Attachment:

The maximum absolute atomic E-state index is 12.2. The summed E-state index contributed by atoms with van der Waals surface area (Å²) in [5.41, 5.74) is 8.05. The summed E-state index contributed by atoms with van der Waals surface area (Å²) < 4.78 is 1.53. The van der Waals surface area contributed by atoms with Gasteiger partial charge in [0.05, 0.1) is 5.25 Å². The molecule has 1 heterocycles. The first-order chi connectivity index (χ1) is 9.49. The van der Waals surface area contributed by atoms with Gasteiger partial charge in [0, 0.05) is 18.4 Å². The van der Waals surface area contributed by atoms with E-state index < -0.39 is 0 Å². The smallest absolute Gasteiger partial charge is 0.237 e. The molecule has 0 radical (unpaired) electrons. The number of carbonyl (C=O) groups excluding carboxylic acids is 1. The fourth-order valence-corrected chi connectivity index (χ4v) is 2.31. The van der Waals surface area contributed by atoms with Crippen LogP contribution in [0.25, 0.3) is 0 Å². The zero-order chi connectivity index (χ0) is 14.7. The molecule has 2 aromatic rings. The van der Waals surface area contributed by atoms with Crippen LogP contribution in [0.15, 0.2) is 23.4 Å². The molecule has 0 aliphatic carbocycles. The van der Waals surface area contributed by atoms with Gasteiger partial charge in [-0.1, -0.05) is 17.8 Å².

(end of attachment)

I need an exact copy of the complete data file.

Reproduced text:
The maximum absolute atomic E-state index is 12.2. The summed E-state index contributed by atoms with van der Waals surface area (Å²) in [5.41, 5.74) is 8.05. The summed E-state index contributed by atoms with van der Waals surface area (Å²) < 4.78 is 1.53. The van der Waals surface area contributed by atoms with Gasteiger partial charge in [0.05, 0.1) is 5.25 Å². The molecule has 1 heterocycles. The first-order chi connectivity index (χ1) is 9.49. The van der Waals surface area contributed by atoms with Gasteiger partial charge in [0, 0.05) is 18.4 Å². The van der Waals surface area contributed by atoms with E-state index < -0.39 is 0 Å². The smallest absolute Gasteiger partial charge is 0.237 e. The molecule has 0 radical (unpaired) electrons. The number of carbonyl (C=O) groups excluding carboxylic acids is 1. The fourth-order valence-corrected chi connectivity index (χ4v) is 2.31. The van der Waals surface area contributed by atoms with Crippen LogP contribution in [0.25, 0.3) is 0 Å². The zero-order chi connectivity index (χ0) is 14.7. The molecule has 2 aromatic rings. The van der Waals surface area contributed by atoms with Crippen LogP contribution in [0.15, 0.2) is 23.4 Å². The molecule has 0 aliphatic carbocycles. The van der Waals surface area contributed by atoms with Gasteiger partial charge in [-0.1, -0.05) is 17.8 Å².